Thursday, June 21, 2012

Attachment

I hardly ever knit pullovers; cardigans and jackets are my thing. I like their versatility, and they're often more flattering. So, I thought I'd explain how I sew on buttons. I don't think anyone actually likes sewing on buttons, but I have a way to make it easier. You probably already do this, but for the record here's what I do. I use ONE long length of yarn. In the case of Murney, which I knitted out of a chunky weight yarn, I used a length of Kauni doubled in a co-ordinating colour. (The Kathmandu Chunky felted easily and wasn't up to the wear and tear of holding on buttons.) Leaving an end to weave in, I sewed the first button on through its shank a few times, then pulled the sewing yarn to the wrong side and made a stitch through the spot on the back where the button was attached to anchor it in place. Then I slid the needle through the knitted fabric to the spot where the next button was supposed to be and repeated everything until done. Finally, I wove the beginning and ending yarn ends in. Much nicer to have only two ends in total to deal with, and since each button is secured at the back with an anchor stitch, even if one works its way loose in future, the others will remain secure.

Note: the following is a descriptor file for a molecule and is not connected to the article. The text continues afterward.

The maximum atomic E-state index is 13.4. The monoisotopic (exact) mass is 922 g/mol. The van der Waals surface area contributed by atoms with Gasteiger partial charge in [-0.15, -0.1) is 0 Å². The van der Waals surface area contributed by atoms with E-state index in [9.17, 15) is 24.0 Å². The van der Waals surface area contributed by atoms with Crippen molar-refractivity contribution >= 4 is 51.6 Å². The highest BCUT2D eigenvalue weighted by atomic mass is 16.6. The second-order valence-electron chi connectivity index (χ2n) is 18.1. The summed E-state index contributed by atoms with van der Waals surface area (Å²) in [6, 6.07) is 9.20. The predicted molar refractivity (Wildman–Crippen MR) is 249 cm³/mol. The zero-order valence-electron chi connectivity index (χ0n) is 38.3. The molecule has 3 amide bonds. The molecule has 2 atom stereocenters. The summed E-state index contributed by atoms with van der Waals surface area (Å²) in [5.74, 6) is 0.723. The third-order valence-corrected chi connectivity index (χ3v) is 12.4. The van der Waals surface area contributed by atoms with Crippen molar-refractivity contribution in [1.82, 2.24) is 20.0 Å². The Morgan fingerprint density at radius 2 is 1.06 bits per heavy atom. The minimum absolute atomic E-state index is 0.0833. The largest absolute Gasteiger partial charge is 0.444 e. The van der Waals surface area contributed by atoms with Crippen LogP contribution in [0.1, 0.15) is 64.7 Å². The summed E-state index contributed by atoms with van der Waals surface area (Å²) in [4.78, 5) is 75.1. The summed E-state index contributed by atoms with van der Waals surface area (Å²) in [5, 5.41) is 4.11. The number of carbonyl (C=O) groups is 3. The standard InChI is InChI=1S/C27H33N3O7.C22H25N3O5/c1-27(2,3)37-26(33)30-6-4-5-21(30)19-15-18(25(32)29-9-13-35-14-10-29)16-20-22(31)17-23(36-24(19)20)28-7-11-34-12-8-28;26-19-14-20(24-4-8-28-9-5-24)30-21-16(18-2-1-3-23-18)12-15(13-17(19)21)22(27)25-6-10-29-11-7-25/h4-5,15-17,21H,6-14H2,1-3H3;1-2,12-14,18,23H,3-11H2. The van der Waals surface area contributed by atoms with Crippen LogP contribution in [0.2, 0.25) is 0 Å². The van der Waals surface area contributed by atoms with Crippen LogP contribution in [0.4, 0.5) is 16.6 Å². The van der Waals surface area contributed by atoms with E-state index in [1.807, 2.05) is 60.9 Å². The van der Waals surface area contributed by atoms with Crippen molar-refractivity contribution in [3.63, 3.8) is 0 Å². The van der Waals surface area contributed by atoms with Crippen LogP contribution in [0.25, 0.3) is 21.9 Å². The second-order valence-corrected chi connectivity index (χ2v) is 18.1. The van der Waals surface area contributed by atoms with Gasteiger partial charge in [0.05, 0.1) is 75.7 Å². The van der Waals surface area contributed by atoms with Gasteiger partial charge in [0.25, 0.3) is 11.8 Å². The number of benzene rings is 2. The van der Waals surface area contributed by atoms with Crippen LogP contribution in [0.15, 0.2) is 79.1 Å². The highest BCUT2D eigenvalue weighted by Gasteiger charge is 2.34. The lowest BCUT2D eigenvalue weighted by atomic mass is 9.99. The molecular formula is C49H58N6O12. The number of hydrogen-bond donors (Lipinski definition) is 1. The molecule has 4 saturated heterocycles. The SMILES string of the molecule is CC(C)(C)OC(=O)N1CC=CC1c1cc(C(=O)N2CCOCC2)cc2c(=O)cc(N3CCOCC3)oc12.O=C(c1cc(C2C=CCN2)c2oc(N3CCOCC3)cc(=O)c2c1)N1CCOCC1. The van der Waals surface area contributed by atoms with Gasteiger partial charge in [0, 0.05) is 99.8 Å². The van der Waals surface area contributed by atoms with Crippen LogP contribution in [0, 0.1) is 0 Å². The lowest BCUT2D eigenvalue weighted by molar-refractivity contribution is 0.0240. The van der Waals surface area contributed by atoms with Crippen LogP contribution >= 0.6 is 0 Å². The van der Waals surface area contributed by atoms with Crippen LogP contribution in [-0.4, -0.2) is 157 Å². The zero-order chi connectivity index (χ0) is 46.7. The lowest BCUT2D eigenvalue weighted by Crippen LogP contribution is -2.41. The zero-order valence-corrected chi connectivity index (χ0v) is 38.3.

With Murney done, apart from the writing up, I'm already moving on. Deb Gemmel of Cabin Fever, sent me some Belfast, a linen, cotton, acrylic, silk blend last week. I'm in the mood for something summery, so I'm working up an idea I had a few months ago.




There doesn't seem to be a lot of interest in the knitting world right now in Gansey patterns, probably because they don't typically involve any waist shaping. Nonetheless, I think they're wonderfully suited to summer yarns--maybe it's the nautical connection. My current fave book for swatching is this one by Sabine Domnick.


On the spinning front, the DSK project continues, with a second 50g skein plyed and wound, ready for action. Here's my giant plying spindle attached to a centre-pull double-stranded ball in the process of being plyed.


And here's a little bit of fun from yesterday-- a test run to see if I could spin some laceweight in merino/silk blend. It's "Glacial Green" (doesn't that sound nice and cool on this hot, hot day) from Louet.


It worked! It seems that my spinning skills continue to improve.

1 comment:

  1. Two ends does sound less painful for buttons.

    And yes! You're a spinning natural!

    ReplyDelete